Top 5 Patterns from Chickamauga – Day 1 - Major League Fishing

Top 5 Patterns from Chickamauga – Day 1

Variety of patterns lead to success
Image for Top 5 Patterns from Chickamauga – Day 1
Dakota Ebare Photo by Charles Waldorf. Angler: Dakota Ebare.
March 21, 2019 • Justin Onslow • Toyota Series

On a lake like Chickamauga, there are usually a lot of ways to catch fish. The top five after day one of the Costa FLW Series Southeastern Division event presented by T-H Marine proved that.

While hammering rocky secondary points with umbrella rigs was popular on Thursday, so was cranking those areas. And cranking grass. And throwing swimbaits and other reaction baits behind sand bars in the main river, just out of the ripping current.

In the top five especially, there was an abundance of patterns and baits in play. Leader Rusty White found his big fish in one special spot fishing an undisclosed pattern, and the rest of the top five pros found unique ways to catch them.

White’s leading pattern

Complete results



2. Cody Nichols – Fayette, Ala. – 25-5 (5)

Cody Nichols utilized the current on Chickamauga to target and catch his fish. In practice, he made three casts to one specific bar that served as a current break in the main-lake area. On those three casts, he caught a 7-, a 5- and a 3-pounder.

“I pretty much had one good spot,” he explains. “I didn’t catch all of them off one spot. All of them but one – the biggest one.”

Once Nichols had a solid limit of about 18 pounds, he opted to run around and hit some other sand bars. His best spot was in about 2 feet of water, which he targeted with an XCalibur lipless crankbait in Rayburn red color.

While Nichols says he’s fished Chick about 20 times, he’s a Tennessee River angler who’s extremely familiar with Pickwick, and he thinks Chick is fishing eerily similarly this week.



3. Steve Stanfill – Dawsonville, Ga. – 25-1 (5)

Chick has a lot of grass, but with water levels down this week, that grass is in uncomfortably shallow water that’s hard to fish. Today, the water rose at least a foot, and Steve Stanfill used it to his advantage.

Targeting a grassy area about a mile long, the Dawsonville, Ga., pro threw a variety of lipless crankbaits and square-bills to flush out fish from that shallow grass.

“I’ve got one area that’s about a mile long that’s got a lot of fish in it,” he says. “Grass and a lot of fish.”

The hydrilla Stanfill was fishing could be even jucier on day two if the water continues to rise. But, as is the case with the rest of the field behind him, big fish are plentiful just about everywhere.

“This is my third time on this lake,” he adds. “I came here Friday with my wife, put in and ran up the river, dropped the trolling motor and in 10 minutes I had a 9-13.”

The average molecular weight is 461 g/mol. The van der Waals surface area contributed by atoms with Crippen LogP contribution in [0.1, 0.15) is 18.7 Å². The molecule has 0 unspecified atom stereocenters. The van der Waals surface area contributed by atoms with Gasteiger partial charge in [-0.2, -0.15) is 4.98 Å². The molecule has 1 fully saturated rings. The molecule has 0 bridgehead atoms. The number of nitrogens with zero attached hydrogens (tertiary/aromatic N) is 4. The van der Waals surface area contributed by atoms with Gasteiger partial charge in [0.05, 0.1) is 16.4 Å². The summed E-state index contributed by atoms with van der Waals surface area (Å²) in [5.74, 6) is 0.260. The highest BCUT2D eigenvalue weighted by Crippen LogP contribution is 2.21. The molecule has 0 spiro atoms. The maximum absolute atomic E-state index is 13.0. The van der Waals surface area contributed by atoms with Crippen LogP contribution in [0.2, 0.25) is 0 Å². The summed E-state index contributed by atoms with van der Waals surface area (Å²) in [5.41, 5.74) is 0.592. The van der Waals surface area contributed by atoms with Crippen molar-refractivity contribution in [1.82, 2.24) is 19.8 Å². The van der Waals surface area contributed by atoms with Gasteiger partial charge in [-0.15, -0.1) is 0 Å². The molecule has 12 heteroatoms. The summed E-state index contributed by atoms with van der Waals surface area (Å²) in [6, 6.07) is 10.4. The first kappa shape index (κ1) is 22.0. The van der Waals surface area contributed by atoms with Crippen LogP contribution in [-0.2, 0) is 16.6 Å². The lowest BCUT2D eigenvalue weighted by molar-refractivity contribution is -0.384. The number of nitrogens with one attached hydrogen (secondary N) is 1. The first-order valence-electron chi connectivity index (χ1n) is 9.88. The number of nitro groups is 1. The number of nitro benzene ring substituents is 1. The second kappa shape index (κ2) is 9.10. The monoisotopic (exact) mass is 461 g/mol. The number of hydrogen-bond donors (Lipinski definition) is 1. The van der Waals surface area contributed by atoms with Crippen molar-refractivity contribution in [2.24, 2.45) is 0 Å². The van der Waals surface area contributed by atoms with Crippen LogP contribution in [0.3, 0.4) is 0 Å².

Stanfill had one close to that on day one, and he’s hoping his grassy stretch has more of those tucked away waiting for him.



4. Derek Hicks – Rocky Face, Ga. – 24-9 (5)

Like Nichols, Derek Hicks caught his fish targeting current breaks behind sand bars. He was looking for hard spots that were sheltered from the current where fish are moving up to spawn.

“A couple of them are one-cast places,” he says, referring to the spots at which he can make one specific cast to the same location and catch multiple fish.

Hicks’ spots might be very weather- and water level-dependent, though. If the water comes up on Friday, the current might slow down, meaning those same areas that produced on day one could go bad fast.

“[If the water comes up] That’s going to change a lot,” he says. “It’s going to fish real funky. They don’t bite real good when the water’s rising here. If we still have current, it’s fine, but they’re not going to bite good if it’s coming up. I’d like to see it fall.”

Hicks is casting and winding for all his fish and says he’s using a variety of baits.



5. Brandon Stanley – Johnson City, Tenn. – 23-14 (5)

Brandon Stanley fished a couple different patterns today, which could play to his advantage on day two with weather conditions changing by the minute.

One of his patterns was targeting steep rock transitions.

“Ten to 15 feet seems to be what I’m keying on,” says Stanley. “If I get any shallower than five feet, it seems like my bites fall off big time.”

Stanley also targeted eddies in the main river – pretty much anywhere just out of the full current.

“The current itself is too fast,” he adds. “You have to have something to break it up.”

What really did the trick for Stanley on day one was a combination of the right current and the right depth with wood and brush underneath it. That’s what he’ll be looking for again on day two.

“If you can find the right kind of brush piles that have deep enough water and the right amount of current on it, that’s it. Wham-O.”